A day after Marilyn Wennig was interviewed on Channel 2's late night news show about the Oscars, she asked her parents how they liked the show. "You've put on a lot of weight," they told her.
- Ultra-Orthodox Women Embrace High-tech, but on Their Own Terms
- Ten Ways Israeli and Jewish Women Cracked the Glass Ceiling This Past Year
- Attorney General Prohibits Women of the Wall's Priestly Blessing Ceremony at Western Wall
In our interview she explains how in the secular world and the family in which she was raised in particular, appearance is a very important and competitive matter. This diverts attention from what is important, from the interior, says the lecturer and researcher of movies, screenwriter, poet, activist and film critic who became religious some 15 years ago.
The mother of seven is a member of the Belzer Hasidic sect. For Wennig, covering one's head and dressing modestly is a kind of rebellion. Discovering religion is also a feminist step.
Wennig, 36, bursts a lot of myths in our interview. In fact the preconceptions collapse even before you meet her, just by reading her latest poetry collection, "So What Do We Have Here."
In the poem called "Purity," she writes: "Do Haredi women touch themselves/ By mistake, with excitement, without noticing."
A poem about sex is not exactly what you would expect from an ultra-Orthodox Israeli mother. But Marilyn Wennig doesn't do the expected.
She was born in Australia to Israeli parents, and the family returned to Israel when she was three. As a child she wrote for childrens' newspapers, appeared on children's television shows and went to the Experimental High School in Jerusalem. She did her military service with the IDF magazine Bamahane.
Her husband Erez Hever was her first boyfriend. They separated and then reconciled at 21, got married and became religious. But whereas Hever is a full fledged yeshiva student, Wennig lives between worlds. In her Jerusalem home she is a Belzer Hasid, her children learn in Yiddish at Hasidic schools. In Tel Aviv she meets with film industry people and moves in an entirely different world.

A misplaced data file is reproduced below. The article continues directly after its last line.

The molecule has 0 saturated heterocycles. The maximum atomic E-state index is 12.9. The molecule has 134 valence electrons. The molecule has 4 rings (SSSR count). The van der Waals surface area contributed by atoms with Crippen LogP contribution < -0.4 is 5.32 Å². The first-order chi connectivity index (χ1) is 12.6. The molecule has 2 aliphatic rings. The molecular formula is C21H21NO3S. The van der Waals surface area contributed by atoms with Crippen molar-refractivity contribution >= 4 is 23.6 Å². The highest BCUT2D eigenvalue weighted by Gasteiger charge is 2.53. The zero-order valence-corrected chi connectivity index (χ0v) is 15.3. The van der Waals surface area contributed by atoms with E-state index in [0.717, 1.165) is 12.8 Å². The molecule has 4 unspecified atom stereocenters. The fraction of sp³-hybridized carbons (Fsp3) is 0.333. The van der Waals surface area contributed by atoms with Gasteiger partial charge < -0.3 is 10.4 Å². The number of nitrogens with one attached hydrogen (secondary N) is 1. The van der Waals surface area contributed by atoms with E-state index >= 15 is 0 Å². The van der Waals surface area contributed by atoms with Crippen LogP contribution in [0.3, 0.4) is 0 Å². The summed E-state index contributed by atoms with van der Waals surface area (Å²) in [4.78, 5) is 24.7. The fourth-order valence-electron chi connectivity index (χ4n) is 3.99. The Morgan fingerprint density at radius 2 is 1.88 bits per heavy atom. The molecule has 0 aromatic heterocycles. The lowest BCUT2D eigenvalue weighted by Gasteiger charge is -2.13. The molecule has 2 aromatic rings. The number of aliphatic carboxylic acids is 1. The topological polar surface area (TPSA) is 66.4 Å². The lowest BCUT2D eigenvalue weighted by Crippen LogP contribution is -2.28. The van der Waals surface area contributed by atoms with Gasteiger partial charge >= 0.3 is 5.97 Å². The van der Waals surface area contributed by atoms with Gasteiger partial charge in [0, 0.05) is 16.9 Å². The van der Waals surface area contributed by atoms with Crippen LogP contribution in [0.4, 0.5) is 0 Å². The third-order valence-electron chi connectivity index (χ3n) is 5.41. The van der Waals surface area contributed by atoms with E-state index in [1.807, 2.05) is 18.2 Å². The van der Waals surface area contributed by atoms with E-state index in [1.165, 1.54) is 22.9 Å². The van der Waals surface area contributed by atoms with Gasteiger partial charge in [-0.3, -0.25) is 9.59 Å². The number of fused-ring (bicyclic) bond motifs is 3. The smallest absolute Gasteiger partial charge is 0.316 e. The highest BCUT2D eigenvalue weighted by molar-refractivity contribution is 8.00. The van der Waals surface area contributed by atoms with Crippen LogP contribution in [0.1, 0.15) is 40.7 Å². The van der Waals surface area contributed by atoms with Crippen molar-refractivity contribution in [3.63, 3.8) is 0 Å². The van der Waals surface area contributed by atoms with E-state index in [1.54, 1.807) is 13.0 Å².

"Every day I go to Berlin," she laughs.
Wennig hasn't always lived this way. In the initial years after becoming Orthodox, Wennig familiarized herself with the new world in which she had chosen to live, gave birth year after year while also studying at the Hebrew University of Jerusalem, earning a bachelor's degree in literature and a master's in theater. She also studied at colleges and seminaries for young ultra-Orthodox women. She established the first and only theater major for Haredi women, and has taken on some other jobs as well to provide for her family.
She did her thesis at the Hebrew University about ultra-Orthodox movies. The pioneering research dealt with the internal Haredi industry in which directors create movies for women only without government subsidies or official recognition. The thesis was published as a book called "Haredi cinema" in 2011.
Afterwards she served for years as a member of the cinema council, which she left a half a year ago. She doesn't have a particularly positive view of that nor of what is going on with the Culture Ministry.
Culture, she says, is being overseen by clerks often acting not on motives of substance, and initiatives such as the loyalty legislation of Minister Miri Regev shows how much culture in Israel is not free.
Wennig was a teacher in a moviemaking incubator for Haredi women with the Gesher Fund, and an initiator of "Women Critics" a writers' group founded as a counterpoint to male hegemony in Israeli movie criticism.
Today she's a member of the Mendel School for Leadership, a doctoral student in film at the Hebrew Univesity, a movie critic for Salona and a partner in a Jerusalem city initaitives to set up an ultra-Orthodox cultural center called "The Beit Yaakov Center for the Performing Arts."
Wennig is also at work developing a script for a detective film with Israeli filmmaker Eran Riklis, a new periodical about the movies and participating in composition of a script for a new television series about adoptions.